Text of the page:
“Girl fight!” One of the boys in the crowd laughed. “Get her, why don’t ya?”

     Other kids laughed.

     “You got screwed by everybody who required a front zipper at ‘American Hero,’ didn’t you?” Bubbles said quietly. “Drummer Boy, Berman, Stuntman, how many others? The rumors were everywhere.”

     “And all the rumors are true! So what? Just because you’re not my type?” Jade Blossom had no problem with anyone else’s sexual preference, but she loved throwing another dig at Bubbles.

     “So what?” Bubbles looked disgusted rather than insulted. “This really isn’t your kind of event, is it? For high school kids?”

     “Not up to you!” Jade Blossom glared back at her. “My studio sent me!”

     “They don’t run this event.”

     “Excuse me, we have already provided substantial publicity for this wonderful event.” Ethan lowered his voice. “Uh, Jade Blossom, I’d like a private word with you. Regarding your studio contract.”

     Jade Blossom paid no attention to him. The room grew quiet as she and Bubbles faced off.

     “Jade Blossom?” Elaine, her personal assistant, slipped between some kids and spoke up meekly. “Can I help in some way?” A failed model, Elaine had chosen to stay in the business by working for Jade Blossom. Still fashion conscious, she wore a navy blue Prada suit and white blouse with a very short skirt and black pumps. Her eyes flicked back and forth between Jade Blossom and Bubbles.

Jade Blossom ignored Elaine.

     “Jade Blossom!” Ethan bellowed. “Come with me right now!” He took hold of her upper arm.

     She gave a quick, practiced elbow jab into his solar plexus. “Shut up, little boy.”

Wide-eyed and doubled over in pain, Ethan released her arm.

     Elaine gasped and pulled Ethan away.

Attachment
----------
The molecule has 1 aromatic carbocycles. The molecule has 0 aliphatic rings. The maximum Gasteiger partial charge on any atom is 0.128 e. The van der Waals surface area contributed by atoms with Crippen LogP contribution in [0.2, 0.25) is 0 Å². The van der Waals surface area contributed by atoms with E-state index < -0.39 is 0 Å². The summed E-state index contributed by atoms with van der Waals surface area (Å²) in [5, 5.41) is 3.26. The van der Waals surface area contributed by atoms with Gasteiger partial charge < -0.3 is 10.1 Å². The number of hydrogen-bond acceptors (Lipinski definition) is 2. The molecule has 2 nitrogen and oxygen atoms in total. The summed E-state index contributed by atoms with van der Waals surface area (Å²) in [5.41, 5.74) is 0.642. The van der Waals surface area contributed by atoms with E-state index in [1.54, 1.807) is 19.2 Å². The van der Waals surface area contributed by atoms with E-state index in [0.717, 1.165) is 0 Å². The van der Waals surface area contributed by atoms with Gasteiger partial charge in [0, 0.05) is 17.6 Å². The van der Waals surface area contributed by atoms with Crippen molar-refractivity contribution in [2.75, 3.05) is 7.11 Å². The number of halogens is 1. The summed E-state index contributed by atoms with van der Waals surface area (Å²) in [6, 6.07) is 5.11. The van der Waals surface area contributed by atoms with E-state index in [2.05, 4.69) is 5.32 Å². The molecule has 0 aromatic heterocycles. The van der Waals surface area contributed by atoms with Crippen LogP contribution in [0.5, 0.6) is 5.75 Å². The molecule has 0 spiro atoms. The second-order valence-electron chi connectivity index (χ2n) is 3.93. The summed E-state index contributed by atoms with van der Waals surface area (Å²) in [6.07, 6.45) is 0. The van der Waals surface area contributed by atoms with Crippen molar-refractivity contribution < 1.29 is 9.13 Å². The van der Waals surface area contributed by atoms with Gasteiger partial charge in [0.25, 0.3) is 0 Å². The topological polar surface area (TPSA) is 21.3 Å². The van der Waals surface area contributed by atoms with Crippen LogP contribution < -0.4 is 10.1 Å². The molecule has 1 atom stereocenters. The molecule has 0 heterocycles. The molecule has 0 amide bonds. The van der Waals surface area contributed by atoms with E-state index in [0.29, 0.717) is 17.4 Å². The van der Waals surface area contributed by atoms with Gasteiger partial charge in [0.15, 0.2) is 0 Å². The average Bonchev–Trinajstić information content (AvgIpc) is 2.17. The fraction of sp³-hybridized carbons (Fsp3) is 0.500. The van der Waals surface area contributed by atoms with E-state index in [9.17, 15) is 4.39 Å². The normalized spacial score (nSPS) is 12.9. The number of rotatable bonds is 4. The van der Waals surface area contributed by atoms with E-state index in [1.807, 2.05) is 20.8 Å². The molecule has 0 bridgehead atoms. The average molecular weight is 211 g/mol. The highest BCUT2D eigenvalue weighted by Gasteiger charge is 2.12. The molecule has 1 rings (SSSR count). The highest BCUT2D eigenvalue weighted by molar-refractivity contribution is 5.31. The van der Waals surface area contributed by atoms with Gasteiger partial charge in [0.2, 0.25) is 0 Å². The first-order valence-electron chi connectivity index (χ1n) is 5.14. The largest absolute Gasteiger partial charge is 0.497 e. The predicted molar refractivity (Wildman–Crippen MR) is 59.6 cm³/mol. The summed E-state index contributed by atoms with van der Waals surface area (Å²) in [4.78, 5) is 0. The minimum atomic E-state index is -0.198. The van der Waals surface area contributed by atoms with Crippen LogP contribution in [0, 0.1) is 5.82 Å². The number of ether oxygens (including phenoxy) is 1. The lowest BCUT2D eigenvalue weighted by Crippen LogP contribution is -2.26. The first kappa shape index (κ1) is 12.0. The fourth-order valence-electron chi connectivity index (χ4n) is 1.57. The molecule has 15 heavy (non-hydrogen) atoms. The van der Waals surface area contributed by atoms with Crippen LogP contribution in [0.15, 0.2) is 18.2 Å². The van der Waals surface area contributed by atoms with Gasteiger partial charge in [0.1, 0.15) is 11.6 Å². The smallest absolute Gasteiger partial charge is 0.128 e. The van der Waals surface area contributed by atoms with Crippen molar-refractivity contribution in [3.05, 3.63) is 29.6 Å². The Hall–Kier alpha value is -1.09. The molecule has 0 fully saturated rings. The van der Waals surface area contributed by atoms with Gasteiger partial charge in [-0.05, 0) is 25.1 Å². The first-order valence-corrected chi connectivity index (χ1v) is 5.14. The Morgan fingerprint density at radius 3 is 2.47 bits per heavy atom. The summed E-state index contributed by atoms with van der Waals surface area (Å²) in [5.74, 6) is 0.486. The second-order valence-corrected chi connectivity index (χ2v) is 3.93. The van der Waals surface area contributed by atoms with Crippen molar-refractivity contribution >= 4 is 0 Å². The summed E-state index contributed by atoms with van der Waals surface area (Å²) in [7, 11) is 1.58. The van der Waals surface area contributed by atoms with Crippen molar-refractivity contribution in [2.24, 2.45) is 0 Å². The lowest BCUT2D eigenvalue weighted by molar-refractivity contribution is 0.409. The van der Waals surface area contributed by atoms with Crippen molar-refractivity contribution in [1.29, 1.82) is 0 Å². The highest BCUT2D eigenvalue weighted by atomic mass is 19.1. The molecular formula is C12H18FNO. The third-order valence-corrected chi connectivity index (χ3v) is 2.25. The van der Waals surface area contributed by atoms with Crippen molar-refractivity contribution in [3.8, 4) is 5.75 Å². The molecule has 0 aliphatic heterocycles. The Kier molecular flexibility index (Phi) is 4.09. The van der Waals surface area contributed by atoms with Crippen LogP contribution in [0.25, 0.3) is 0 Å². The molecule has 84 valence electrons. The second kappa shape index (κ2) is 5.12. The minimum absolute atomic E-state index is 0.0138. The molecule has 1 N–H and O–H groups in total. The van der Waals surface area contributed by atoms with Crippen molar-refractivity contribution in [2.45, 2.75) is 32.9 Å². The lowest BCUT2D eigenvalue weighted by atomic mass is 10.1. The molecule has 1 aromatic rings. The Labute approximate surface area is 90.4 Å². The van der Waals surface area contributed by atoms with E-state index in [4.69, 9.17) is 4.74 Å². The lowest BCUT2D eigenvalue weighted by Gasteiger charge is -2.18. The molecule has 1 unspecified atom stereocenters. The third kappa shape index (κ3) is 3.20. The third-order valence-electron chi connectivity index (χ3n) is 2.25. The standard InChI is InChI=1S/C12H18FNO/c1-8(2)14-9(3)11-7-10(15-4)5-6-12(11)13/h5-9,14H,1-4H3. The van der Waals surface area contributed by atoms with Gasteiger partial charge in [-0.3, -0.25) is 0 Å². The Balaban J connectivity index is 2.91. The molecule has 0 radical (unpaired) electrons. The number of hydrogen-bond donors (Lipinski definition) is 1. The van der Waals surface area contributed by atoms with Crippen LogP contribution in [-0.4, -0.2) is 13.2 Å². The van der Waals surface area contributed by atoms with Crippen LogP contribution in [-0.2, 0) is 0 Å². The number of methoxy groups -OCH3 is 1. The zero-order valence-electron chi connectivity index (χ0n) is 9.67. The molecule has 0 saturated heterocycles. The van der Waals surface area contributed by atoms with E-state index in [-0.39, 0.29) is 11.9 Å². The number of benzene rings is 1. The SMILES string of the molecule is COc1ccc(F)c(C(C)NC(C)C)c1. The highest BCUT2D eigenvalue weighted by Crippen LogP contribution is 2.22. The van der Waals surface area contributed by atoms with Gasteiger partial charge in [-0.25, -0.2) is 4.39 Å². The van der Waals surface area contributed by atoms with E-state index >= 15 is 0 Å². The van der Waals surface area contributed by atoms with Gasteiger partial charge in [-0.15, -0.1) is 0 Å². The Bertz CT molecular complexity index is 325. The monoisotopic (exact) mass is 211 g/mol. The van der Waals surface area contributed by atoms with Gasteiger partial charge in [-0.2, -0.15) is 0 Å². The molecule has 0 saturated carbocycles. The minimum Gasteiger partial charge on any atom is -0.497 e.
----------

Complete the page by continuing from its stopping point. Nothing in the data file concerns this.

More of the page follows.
“Oh, my, I’m so clumsy,” said Jade Blossom, without taking her eyes off Bubbles.

     “Jade Blossom, nice to see you again. Easy, all right?” Rustbelt came forward, speaking in his distinctive Iron Range accent as his shovel-scoop jaw moved up and down. He angled his body toward Bubbles. “We can go forward with the program, don’t you think?”

     Jade Blossom glared at his back. During “American Hero,” her teammate Stuntman had said Rustbelt called him by a racial insult. She had not been present at the time, but she had always believed Stuntman. She and Rustbelt had a limited, awkwardly polite relationship during the show and she had not seen him again until now.

     Rubberband walked in his loose stride from the table full of soft drinks to stand in front of Jade Blossom. He wore a green and white checked sweater and had his hands in his pockets. “Nice to meet you, Jade Blossom. I’m Robin Ruttiger. I joined ‘American Hero’ the second season, after you left.” He offered his hand.

     “I’ve heard of you.” Jade Blossom ignored his hand and looked past him toward Bubbles.

     “Cripes,” Rustbelt said to Bubbles. “Come with?”

     “For the sake of the event,” said Bubbles. “More than Jade Blossom would ever do.”

     “I enjoyed watching you the first season of ‘American Hero,” Rubberband added to Jade Blossom.

     “When the show was good,” Jade Blossom said, though she kept her eyes on Bubbles’s long, platinum hair as her nemesis turned and walked away through the crowd with Rustbelt. Jade Blossom knew Rubberband was trying to break the tension and she resented it. “You weren’t good enough to make it the first year?”

     “I’m sure you were better for the show than I was,” Rubberband said with a little grin.

     Jade Blossom watched Bubbles and Rustbelt exit the far end of the Robert Johnson Ballroom, passing long tables with cheese, salami, baby carrots, and a bowl of red punch that she suspected was spiked by now. By walking away, Bubbles was sending a message: Jade Blossom had been put in her place and they both knew it.

     “Come back here, bitch!” Jade Blossom shouted, but she was just putting up a front.